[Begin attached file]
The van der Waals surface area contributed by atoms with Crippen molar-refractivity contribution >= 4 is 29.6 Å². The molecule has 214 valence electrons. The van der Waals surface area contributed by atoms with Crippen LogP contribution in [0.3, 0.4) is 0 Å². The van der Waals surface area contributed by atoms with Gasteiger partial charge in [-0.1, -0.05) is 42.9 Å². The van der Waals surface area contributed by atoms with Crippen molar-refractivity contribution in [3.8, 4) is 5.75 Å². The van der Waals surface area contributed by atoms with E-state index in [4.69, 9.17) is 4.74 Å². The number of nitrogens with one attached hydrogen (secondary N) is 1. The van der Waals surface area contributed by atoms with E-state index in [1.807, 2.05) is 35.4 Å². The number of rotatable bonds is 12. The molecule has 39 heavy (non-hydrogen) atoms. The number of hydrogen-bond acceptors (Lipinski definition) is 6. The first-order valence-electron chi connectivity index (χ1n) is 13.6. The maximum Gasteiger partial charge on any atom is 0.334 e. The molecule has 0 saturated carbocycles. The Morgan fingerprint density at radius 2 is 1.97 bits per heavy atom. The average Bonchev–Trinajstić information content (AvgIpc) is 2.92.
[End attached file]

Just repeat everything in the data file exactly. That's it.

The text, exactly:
The van der Waals surface area contributed by atoms with Crippen molar-refractivity contribution >= 4 is 29.6 Å². The molecule has 214 valence electrons. The van der Waals surface area contributed by atoms with Crippen LogP contribution in [0.3, 0.4) is 0 Å². The van der Waals surface area contributed by atoms with Gasteiger partial charge in [-0.1, -0.05) is 42.9 Å². The van der Waals surface area contributed by atoms with Crippen molar-refractivity contribution in [3.8, 4) is 5.75 Å². The van der Waals surface area contributed by atoms with E-state index in [4.69, 9.17) is 4.74 Å². The number of nitrogens with one attached hydrogen (secondary N) is 1. The van der Waals surface area contributed by atoms with E-state index in [1.807, 2.05) is 35.4 Å². The number of rotatable bonds is 12. The molecule has 39 heavy (non-hydrogen) atoms. The number of hydrogen-bond acceptors (Lipinski definition) is 6. The first-order valence-electron chi connectivity index (χ1n) is 13.6. The maximum Gasteiger partial charge on any atom is 0.334 e. The molecule has 0 saturated carbocycles. The Morgan fingerprint density at radius 2 is 1.97 bits per heavy atom. The average Bonchev–Trinajstić information content (AvgIpc) is 2.92.